Kevin Durant Credit: Boardroom

Kevin Durant and Charles Barkley butted heads again during NBA All-Star weekend over Durant’s leadership style, and a new interview sheds light on Durant’s point of view about that aspect of his career.

Long known for being a leader by example who chooses his spots to be vocal, Durant frequently gets criticized for not leading his teams. As one of the NBA’s greatest players ever, that perception is used against him by the media to knock him down a peg in the historical hierarchy of the league.

“The narratives, I hear them, and I listen to them, and they inspire me and fuel me, but it’s not the reason I play,” Durant said in an interview with his manager, Rich Kleiman, released Tuesday by Durant’s media brand Boardroom. “It’s just something I can’t avoid.”

Just this season, ESPN’s Adrian Wojnarowski created another air of doubt around Durant’s commitment and connection to his Phoenix Suns teammates when he hinted at Durant becoming disgruntled amid a rough patch early in the year for Phoenix.

Durant believes those concerns come because he doesn’t charm fans and media like some of his peers do and doesn’t go out of his way to build himself up positively.

“I’m not as charismatic as my peers; I don’t have a personality that’s fit for TV like my peers,” Durant explained. “You’ve got to sell what you’re doing as well, and I haven’t sold it enough. I don’t feel like I need to, I don’t feel like I need people to call me a leader, but I also don’t feel like I want people to say I’m not one either.”

At the same time, since angering much of the basketball world by joining the Golden State Warriors in 2016, Durant has made a public and vocal attempt to make peace with how he is seen by hoops heads rather than fighting against his reputation.

“I wouldn’t say I’m motivated by the narrative. I hear it, and I understand it … but it’s always been about can I can perfect the craft every night,” Durant said. “Once I started to understand that this was my goal all along, to build my craft to the best that I can get it … that’s when the game started to become more fun to me.”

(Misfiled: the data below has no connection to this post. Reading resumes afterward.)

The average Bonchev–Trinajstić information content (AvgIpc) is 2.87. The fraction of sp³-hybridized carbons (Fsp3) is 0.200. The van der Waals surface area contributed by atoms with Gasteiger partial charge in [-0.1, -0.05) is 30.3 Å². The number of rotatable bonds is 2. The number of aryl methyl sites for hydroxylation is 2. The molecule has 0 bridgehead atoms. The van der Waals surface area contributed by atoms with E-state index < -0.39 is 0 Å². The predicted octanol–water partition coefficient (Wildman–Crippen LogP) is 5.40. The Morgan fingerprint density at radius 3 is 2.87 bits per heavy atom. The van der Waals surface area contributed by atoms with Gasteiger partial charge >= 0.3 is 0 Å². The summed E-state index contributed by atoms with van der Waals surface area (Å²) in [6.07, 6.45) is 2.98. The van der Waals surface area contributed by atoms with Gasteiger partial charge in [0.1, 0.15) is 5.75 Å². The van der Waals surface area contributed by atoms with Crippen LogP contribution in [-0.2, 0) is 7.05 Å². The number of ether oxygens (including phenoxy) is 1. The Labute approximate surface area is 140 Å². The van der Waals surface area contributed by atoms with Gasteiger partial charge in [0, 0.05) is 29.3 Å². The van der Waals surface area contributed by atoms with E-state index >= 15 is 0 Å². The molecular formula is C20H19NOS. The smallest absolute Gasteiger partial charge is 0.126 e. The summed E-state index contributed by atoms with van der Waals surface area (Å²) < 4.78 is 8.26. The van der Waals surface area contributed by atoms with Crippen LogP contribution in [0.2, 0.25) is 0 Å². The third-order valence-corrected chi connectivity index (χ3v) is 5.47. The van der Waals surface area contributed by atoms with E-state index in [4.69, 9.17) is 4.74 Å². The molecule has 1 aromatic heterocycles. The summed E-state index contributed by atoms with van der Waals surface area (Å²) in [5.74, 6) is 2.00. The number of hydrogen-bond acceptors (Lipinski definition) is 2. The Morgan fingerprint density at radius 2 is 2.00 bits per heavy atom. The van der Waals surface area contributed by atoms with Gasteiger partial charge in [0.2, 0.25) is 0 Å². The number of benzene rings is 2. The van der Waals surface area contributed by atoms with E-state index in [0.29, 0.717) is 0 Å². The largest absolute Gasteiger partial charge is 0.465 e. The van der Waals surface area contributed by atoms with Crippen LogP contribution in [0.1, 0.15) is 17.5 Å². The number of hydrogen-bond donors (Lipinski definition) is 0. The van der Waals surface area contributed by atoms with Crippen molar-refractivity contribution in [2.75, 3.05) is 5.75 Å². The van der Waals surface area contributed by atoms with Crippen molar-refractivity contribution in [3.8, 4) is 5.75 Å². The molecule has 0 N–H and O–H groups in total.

Durant admitted that he often wears his heart on his sleeve on the court but believes that’s normal. After all, athletes are extraordinarily competitive, and that energy could be seen as relatable rather than a problem.

“Times where I’m unhappy, that’s just human nature. We don’t play well as a team, I’m not happy,” Durant explained. “Of course my life is good, of course I can’t complain about anything, but in the moment, some s*** happens, I’m not gonna fake like I’m not upset about it because I’m living such a great life.”

Durant still traces a lot of the fan and media blowback toward him to his decision to go to Golden State nearly a decade ago. The two-time NBA champion said it surprises him that he still faces so much negativity this many years after his move.

“That’s what I’m shocked at is how much it’s lingered and how much it’s become personal,” Durant said.

Durant’s career weaves through many of the biggest stories in the NBA, making him a defining athlete of his generation. However, it’s fair to wonder why the narrative has stayed largely negative around Durant while it has had more peaks and valleys for other players.

[Boardroom on YouTube]

About Brendon Kleen

Brendon is a Media Commentary staff writer at Awful Announcing. He has also covered basketball and sports business at Front Office Sports, SB Nation, Uproxx and more.